Film Review: Her

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Warning: This review discusses aspects of the plot. 

When Spike Jonze tried to browbeat the BBC’s Emily Maitlis into saying she’d been moved by his sci-fi romance, she refused, later going online to give her verdict: “a sad, male fetish fantasy of a disembodied female who does his bidding”. This capsule review confirmed what many Newsnight viewers had suspected during that tortured interrogation: she hadn’t seen the film. For if Her is indeed a male fetish fantasy, it’s an odd one, presumably aimed at the same men who get a thrill from having their member sheathed in sandpaper – a dream in which a lonely man takes a punt on an artificially intelligent operating system only for said software to evolve, out grow him and leave to join a commune of hyper-intelligent programmes in the ether. Yes, that old male fantasy.

Indeed if Scarlett Johansson’s Samantha only exists to do Joaquin Phoenix’s bidding, as Maitlis deduced from a synopsis and a couple of clips, then it must be his desire that she be pushy and needy, the perfect partner for a commitmophobe damaged by the breakdown of his real world marriage. Consequently the Maitlis reading of Her makes very little sense when one actually watches the movie, but if we’re inclined to see it as an exploration of loss and anomie in a technocentric society, then it starts to cohere in front of our very eyes into an affecting and timely movie about the changing nature of relationships in a world where tech had allowed the atomised to talk to one another, fostering the illusion of intimacy.

That it’s a movie about technology subbing for real feeling is clear from the outset, whatever Jonze says to bait interviewers. Phoenix is a pedlar of false sentiments, a man whose job involves “writing” other people’s letters using software that mimics the client’s handwriting. Subsequently he’s au fait with synthetic emotions; facsimiles of feeling; and just as well, because Samantha is just that – code written to mimic human responses. We’re suitably intrigued by Jonze’s premise – the notion of a burgeoning relationship between man and software – to overlook our doubts. For example, when Phoenix decides his new OS should have a female VOICE does it automatically follow that it should have a female brain, or indeed female proclivities of any kind? How is gender and sexuality determined when an artificial intelligence has no chemical component, no biological imperative? Jonze doesn’t tell us, just allows the imagination to gloss over these questions and accept that because Samantha tells us she’s a woman, she is.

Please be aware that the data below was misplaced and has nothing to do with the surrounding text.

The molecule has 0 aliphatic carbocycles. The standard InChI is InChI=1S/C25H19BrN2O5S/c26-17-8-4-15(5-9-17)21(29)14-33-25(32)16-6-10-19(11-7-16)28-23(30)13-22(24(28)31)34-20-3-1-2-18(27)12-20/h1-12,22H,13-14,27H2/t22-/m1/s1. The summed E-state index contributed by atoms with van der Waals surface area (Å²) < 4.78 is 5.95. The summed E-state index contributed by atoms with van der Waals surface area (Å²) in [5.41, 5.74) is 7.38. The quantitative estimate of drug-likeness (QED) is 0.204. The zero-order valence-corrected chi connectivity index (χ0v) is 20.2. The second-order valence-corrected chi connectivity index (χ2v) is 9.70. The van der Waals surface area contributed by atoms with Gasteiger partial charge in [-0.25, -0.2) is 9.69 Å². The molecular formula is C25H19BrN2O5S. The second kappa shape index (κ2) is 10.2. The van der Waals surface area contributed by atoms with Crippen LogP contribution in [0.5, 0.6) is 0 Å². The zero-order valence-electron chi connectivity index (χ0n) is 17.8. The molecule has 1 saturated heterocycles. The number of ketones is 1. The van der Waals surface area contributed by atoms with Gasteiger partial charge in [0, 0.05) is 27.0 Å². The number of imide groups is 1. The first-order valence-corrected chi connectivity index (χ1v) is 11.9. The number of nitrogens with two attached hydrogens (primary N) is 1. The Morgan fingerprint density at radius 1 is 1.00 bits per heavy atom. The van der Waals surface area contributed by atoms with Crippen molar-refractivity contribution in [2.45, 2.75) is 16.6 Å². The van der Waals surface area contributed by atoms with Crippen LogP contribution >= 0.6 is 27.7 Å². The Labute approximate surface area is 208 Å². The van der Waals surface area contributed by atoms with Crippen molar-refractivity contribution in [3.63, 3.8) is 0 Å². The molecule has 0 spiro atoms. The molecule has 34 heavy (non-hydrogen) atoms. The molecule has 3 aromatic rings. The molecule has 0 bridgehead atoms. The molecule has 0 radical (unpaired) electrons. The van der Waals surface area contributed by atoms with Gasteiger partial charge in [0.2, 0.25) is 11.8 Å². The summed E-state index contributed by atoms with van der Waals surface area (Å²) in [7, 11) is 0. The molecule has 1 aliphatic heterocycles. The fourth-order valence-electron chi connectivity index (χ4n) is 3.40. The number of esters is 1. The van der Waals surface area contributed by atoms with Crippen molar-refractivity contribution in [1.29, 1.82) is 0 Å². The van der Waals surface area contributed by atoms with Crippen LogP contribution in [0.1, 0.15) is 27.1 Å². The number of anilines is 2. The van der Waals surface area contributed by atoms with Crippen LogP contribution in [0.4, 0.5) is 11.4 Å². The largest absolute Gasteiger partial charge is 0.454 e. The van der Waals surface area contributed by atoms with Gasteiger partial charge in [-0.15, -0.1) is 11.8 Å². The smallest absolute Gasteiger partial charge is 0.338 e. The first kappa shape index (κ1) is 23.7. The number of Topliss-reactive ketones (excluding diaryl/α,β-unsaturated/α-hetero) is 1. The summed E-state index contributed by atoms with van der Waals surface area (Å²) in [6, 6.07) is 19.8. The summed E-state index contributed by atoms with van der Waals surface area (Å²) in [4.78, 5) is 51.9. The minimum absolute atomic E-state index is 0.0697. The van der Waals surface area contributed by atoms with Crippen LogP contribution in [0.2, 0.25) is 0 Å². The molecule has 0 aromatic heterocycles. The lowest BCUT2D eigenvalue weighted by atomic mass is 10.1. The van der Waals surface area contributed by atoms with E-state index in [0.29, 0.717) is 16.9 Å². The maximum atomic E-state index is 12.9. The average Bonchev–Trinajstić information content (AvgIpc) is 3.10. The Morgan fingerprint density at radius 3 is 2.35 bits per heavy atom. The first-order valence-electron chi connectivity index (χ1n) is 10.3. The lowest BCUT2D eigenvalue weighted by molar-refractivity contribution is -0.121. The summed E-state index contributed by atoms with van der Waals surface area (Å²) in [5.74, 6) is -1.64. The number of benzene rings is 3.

This metatexual bit of philosophy starts to matter as the movie progresses however, as it touches on the crucial question of whether the central relationship is little better than the junk sex that Phoenix procures from a fetish hotline. Ultimately, we’re inclined to think there’s little material difference: it’s all predicated on fantasy, there’s no real world component – the protagonists are little better than avatars with put on personalities. Phoenix tells us he wants a relationship for example, but it’s clear, at least to the eagle eyed viewer who’s really watching, sorry Emily, that what he really wants is his ex-wife and that the cheery platitudes emanating from his computer and pocket device is a crutch; a life raft grabbed by a drowning man.

Jonze is canny enough not to make this merely a lament for lost intimacy, though he pushes the surrogacy angle by literalising the conceit in a scene where Samantha sends an actual woman to Phoenix’s apartment to act as her body. Instead, he asks questions about the legitimacy of such relationships. The question Amy Adams tasks Phoenix with – is it real? – is the film’s question. A relationship without bodies, distilled to personalities, is an interesting notion and one can see the attraction of not having to worry about physical hang ups – a world in which a meeting of minds is all that’s necessary – but Her is astute enough to realise that the disembodied relationship is one without challenge, a world, literally without sense – and consequently it’s a deep thinking piece of sci-fi that performs a public service by holding a mirror to a generation’s online madness.

Directed by: Spike Jonze

Country: US

Year: 2013

Running Time: 126 mins

Certificate: 15 for Amy Adam's wig, foul mouthed computer game characters and A.I systems as ultimately unreliable as real people.